FileMaker 16: Data API (RESTful Web Integration)

By: Mark Walsh, Consultant, IT Solutions

As we've seen in previous articles, FileMaker 16 has adopted the widely-used JSON (JavaScript Object Notation) standard of data transfer. In addition to using it for serializing data from external web services (such as through the use of cURL) and internally to parse and manipulate field and variable data, FileMaker 16 now also supports web integration in the form of a RESTful service using the FileMaker database as an external data source. REST (REpresentational State Transfer) defines a set of standards for data access, which is implemented by various web applications around the world. This makes FileMaker more flexible than ever for working with web technologies. 
 
Let's take a look at how the data API works. For the server, you can find the API endpoints (the URIs used for the API) for your server at https://yourserveradress/fmi/rest/apidoc. For the client, we'll use a tool called Postman. You can get Postman as an add-on app for Google Chrome from the Chrome Web Store
 
Authentication/Session 

To access FileMaker data from the Data API, you first need to obtain an Authentication Token. This is a string which represents your active session with FileMaker Server. All subsequent requests will use this ID in place of your credentials. Here, we query the "Auth" API endpoint, also specifying the "JerrCoHR" database. Notice that both the Request Body data (authentication information) and the Response Body data (session information) are in JSON format. Also notice the HTTP Status in the Response section. The "200 OK" is a standard HTTP response status and means that the API call was successful. 

Reading Data 

Once you have a session token, you can submit the token with the HTTP Request in the Headers section. Here, we query the "Record" API endpoint, specifying the "Personnel_Data" layout and retrieving the record with an ID of 2. This ID is FileMaker's internal record ID (also obtained in FIleMaker via the Get(RecordID) function), and not a field created by a developer (in this example, they happen to be the same). We receive back a response with various metadata including the FileMaker error code and any data returned. Although not displayed here, the Data API will return any related records from portals on the layout as part of the record data. Notice that container fields also come through from the API in the form of a URI, allowing applications to download documents or display pictures. 

Creating Records 
 
The Data API isn't read-only; we can also create new records. Here, we supply the session token in the header along with an additional header of "Content-Type" set to "application/json" (just like the initial login). We then supply the Request Body with a JSON object containing the data we want to add. The URI specifies the layout and context, and the Body specifies our field data.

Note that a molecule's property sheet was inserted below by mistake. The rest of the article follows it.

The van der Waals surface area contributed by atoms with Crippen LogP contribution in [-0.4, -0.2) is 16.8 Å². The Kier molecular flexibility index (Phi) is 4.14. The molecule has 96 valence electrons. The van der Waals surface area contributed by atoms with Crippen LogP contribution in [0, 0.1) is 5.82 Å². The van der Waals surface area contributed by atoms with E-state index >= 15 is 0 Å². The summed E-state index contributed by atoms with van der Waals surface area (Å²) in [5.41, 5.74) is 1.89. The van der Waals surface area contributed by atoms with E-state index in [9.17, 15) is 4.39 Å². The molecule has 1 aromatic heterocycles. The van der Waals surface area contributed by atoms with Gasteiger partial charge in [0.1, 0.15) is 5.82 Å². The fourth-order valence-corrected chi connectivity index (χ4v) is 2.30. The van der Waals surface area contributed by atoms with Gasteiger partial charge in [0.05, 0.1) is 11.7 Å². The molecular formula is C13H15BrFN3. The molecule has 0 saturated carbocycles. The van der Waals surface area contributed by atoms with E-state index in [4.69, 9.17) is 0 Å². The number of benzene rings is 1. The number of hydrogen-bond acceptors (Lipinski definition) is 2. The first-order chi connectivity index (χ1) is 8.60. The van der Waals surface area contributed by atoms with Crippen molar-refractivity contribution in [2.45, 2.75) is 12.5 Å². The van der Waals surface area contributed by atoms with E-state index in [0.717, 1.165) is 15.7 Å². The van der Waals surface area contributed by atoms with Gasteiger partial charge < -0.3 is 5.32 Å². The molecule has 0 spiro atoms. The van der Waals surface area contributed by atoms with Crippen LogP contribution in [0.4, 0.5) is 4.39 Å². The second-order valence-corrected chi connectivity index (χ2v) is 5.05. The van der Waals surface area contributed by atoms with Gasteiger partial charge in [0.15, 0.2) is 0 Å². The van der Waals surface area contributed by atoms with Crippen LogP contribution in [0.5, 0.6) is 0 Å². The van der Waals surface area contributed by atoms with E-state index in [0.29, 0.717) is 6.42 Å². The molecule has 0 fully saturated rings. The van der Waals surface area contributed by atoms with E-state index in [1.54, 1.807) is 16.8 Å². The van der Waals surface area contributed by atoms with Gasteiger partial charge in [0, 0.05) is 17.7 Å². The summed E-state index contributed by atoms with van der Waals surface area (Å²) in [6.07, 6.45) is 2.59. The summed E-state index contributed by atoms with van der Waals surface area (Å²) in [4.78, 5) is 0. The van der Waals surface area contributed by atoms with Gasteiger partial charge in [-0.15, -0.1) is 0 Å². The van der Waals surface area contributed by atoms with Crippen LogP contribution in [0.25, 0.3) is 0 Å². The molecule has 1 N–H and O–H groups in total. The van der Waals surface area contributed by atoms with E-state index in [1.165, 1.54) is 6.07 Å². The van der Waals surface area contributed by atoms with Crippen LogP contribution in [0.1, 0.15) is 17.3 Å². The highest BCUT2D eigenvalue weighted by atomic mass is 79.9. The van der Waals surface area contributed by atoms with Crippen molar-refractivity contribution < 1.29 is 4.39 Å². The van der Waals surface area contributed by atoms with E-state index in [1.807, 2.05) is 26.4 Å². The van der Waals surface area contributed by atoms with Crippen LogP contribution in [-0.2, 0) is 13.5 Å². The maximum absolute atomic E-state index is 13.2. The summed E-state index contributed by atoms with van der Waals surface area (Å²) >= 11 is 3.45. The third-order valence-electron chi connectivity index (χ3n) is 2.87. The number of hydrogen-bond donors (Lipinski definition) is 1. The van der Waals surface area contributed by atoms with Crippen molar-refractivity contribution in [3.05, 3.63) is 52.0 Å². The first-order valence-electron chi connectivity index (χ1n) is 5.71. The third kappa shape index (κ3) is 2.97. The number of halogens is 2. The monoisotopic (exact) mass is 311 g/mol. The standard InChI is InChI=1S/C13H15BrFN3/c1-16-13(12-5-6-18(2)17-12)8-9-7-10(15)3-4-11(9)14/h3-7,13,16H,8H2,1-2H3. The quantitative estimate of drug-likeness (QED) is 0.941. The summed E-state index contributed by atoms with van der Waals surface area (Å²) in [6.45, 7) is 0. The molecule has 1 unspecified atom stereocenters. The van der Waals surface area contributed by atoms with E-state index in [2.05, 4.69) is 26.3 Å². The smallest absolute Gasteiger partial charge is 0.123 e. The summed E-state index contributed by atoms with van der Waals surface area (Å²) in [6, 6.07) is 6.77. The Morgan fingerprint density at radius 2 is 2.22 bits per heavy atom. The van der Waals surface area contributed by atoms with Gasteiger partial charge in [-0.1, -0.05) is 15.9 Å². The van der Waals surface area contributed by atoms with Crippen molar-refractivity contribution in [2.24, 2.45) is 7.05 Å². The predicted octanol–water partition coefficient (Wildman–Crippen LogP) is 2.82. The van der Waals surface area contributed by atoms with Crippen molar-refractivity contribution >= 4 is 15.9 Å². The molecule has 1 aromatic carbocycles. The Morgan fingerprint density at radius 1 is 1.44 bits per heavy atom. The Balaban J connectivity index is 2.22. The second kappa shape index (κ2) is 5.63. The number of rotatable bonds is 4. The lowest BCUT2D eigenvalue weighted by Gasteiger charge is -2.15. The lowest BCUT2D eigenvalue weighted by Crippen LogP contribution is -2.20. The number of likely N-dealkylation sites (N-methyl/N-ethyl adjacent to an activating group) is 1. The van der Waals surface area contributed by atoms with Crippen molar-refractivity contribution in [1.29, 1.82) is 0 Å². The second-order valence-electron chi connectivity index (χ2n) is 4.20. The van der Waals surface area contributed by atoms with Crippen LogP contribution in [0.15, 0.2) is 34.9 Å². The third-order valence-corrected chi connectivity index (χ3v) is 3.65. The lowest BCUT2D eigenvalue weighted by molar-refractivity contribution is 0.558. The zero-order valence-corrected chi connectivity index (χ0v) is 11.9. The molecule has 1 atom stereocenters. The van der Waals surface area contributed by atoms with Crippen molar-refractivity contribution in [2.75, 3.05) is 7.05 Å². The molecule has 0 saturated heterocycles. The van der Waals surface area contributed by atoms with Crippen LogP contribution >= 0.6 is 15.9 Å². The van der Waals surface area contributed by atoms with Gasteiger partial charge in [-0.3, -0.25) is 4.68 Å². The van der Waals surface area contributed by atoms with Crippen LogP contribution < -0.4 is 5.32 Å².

Here, we use the URI to list available records; this is similar to the single-record URI we saw before, but returns all records from the table. We can see that our new record has been created and is found in the list of records returned, along with all the standard auto-entered data specified in the FileMaker schema. 

Logging Out/Ending Session 

When a client is finished, it can end the API session using the Logout method in the "Auth" API endpoint. The session token is supplied, and the method returns a response indicating the session has ended successfully. 

Whether the client session is ended through the logout process or the session expires, attempting to access the API with the session token will result in an authentication error. To continue accessing the API, you'll need to log in again. Notice that when an API call results in error, we not only see it indicated in the Response Body, but we also get an appropriate HTTP error code as well. This can be useful in determining how to handle unexpected errors in your applications. 

It's worth noting that the Data API also has some limitations. The Data API cannot activate script triggers or scripts, so ensure you're aware of any scripts running on the layouts you use that might affect data and relationships. The Data API also does not trigger "Data Entry" validation settings; however, it does respect "Always" validation settings. Be sure to consider this when designing your FileMaker schema or remote application. When "Always" validation isn't an option, you can use an Auto-enter calculation along with the "Self" context-dependent function to augment the data submitted before the data is committed. 

These are just a few features of the new Data API available in FileMaker 16, but there are many other features available. Some of these include using the "Find" API endpoint to conduct searches and return a list of matching records, using the "Global" API endpoint to set global field values used in relationships and other FileMaker-specific functionality on which your data depends (this is especially helpful when replicating script trigger functionality). You could even use the new cURL support to query other FileMaker files from within a FileMaker database. 

The new RESTful Data API can be a powerful tool. How will you use it in your next application?

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